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Conditions Causing Change In Blood Pressure

Categories: Uncategorized
Sources: Disturbances Of The Heart

Woolley [Footnote: Woolley, P. G.: Factors Governing Vascular

Dilatation and Slowing of the Blood Stream in Inflammation, THE

JOURNAL A. M. A., Dec. 26, 1914, p. 2279.] quotes Starling as

finding that the blood vessels dilate from physical and chemical

changes in the musculature, and that this dilatation is caused by

deficient oxidation and accumulation of the products of metabolism,

including carbon dioxid. This dilat
tion ordinarily is transient and

not associated with exudation, but in inflammation the dilatation is

persistent and there is exudation. The carbon dioxid increase during

exercise stimulates a greater circulation of oxygen in the tissues

which later counteracts the normal increase in acid products. In

inflammatory processes, however, the acid accumulates too rapidly to

allow of saturation. In this case the circulation becomes slowed and

the cells become affected.

Besides these charges in the blood vessels of the muscles, the

general blood pressure becomes raised on exercise, the heart more

rapid and the temperature somewhat elevated, and the breathing is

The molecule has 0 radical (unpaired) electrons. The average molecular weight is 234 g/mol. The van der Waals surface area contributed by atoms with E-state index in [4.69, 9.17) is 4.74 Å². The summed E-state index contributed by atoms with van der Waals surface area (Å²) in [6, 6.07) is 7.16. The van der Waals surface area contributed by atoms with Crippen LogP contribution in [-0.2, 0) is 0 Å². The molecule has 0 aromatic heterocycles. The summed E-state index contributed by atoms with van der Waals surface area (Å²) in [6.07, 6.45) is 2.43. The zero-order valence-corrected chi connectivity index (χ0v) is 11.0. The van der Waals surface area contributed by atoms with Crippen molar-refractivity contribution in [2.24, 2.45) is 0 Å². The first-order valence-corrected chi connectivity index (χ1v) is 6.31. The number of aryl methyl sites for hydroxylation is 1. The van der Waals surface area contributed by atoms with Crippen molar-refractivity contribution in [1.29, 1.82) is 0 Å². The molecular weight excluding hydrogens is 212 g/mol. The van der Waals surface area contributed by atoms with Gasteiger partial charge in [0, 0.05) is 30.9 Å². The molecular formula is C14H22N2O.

increased. This increased heart rate does not stop immediately on

cessation of the exercise, but persists for a longer or shorter

time. The better trained the individual, the sooner the speed of the

heart becomes normal.

Benedict and Cathcart [Footnote: Benedict and Cathcart: Pub. 77,

Carnegie Institute of Washington.] have found that the increased

absorption of oxygen, showing increased metabolism, persists after

exercise as long as the heart action is increased.

Newburgh and Lawrence [Footnote: Newburgh, L. H., and Lawrence C.

H.: The Effect of Heat on Blood Pressure, Arch. Int. Med., February,

1914, p. 287.] have found that increased temperature in animals,

equal to that occurring in persons suffering with infection, reduces

the blood pressure, causing a hypotension. This shows that high

temperature alone in an individual sooner or later causes


Although prolonged pain may cause a fall of blood pressure from

shock, the first acute pain may cause a rise in blood pressure, and